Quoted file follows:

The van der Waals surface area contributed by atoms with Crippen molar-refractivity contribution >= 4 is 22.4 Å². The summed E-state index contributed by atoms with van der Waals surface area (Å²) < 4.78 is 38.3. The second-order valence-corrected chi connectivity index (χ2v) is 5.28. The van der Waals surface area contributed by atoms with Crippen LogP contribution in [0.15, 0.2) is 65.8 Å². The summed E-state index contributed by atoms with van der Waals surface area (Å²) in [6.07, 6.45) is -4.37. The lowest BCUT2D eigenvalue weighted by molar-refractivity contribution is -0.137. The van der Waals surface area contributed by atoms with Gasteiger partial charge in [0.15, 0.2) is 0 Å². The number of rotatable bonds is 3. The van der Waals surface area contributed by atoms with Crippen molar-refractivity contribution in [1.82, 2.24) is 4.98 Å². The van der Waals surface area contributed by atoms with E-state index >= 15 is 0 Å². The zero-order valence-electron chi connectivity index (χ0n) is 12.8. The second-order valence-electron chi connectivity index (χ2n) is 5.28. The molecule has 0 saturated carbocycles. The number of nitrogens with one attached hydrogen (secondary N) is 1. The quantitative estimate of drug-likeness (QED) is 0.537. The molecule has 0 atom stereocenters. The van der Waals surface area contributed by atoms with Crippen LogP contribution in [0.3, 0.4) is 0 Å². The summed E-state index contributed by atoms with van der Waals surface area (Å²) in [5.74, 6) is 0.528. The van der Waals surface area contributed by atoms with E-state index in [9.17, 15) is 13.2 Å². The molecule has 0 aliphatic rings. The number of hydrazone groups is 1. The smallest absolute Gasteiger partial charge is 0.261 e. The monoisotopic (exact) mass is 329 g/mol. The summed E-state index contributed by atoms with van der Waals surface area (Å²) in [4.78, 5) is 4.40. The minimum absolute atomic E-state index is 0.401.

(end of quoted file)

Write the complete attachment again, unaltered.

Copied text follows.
The van der Waals surface area contributed by atoms with Crippen molar-refractivity contribution >= 4 is 22.4 Å². The summed E-state index contributed by atoms with van der Waals surface area (Å²) < 4.78 is 38.3. The second-order valence-corrected chi connectivity index (χ2v) is 5.28. The van der Waals surface area contributed by atoms with Crippen LogP contribution in [0.15, 0.2) is 65.8 Å². The summed E-state index contributed by atoms with van der Waals surface area (Å²) in [6.07, 6.45) is -4.37. The lowest BCUT2D eigenvalue weighted by molar-refractivity contribution is -0.137. The van der Waals surface area contributed by atoms with Gasteiger partial charge in [0.15, 0.2) is 0 Å². The number of rotatable bonds is 3. The van der Waals surface area contributed by atoms with Crippen molar-refractivity contribution in [1.82, 2.24) is 4.98 Å². The van der Waals surface area contributed by atoms with E-state index >= 15 is 0 Å². The zero-order valence-electron chi connectivity index (χ0n) is 12.8. The second-order valence-electron chi connectivity index (χ2n) is 5.28. The molecule has 0 saturated carbocycles. The number of nitrogens with one attached hydrogen (secondary N) is 1. The quantitative estimate of drug-likeness (QED) is 0.537. The molecule has 0 atom stereocenters. The van der Waals surface area contributed by atoms with Crippen LogP contribution in [0.3, 0.4) is 0 Å². The summed E-state index contributed by atoms with van der Waals surface area (Å²) in [5.74, 6) is 0.528. The van der Waals surface area contributed by atoms with E-state index in [9.17, 15) is 13.2 Å². The molecule has 0 aliphatic rings. The number of hydrazone groups is 1. The smallest absolute Gasteiger partial charge is 0.261 e. The monoisotopic (exact) mass is 329 g/mol. The summed E-state index contributed by atoms with van der Waals surface area (Å²) in [4.78, 5) is 4.40. The minimum absolute atomic E-state index is 0.401.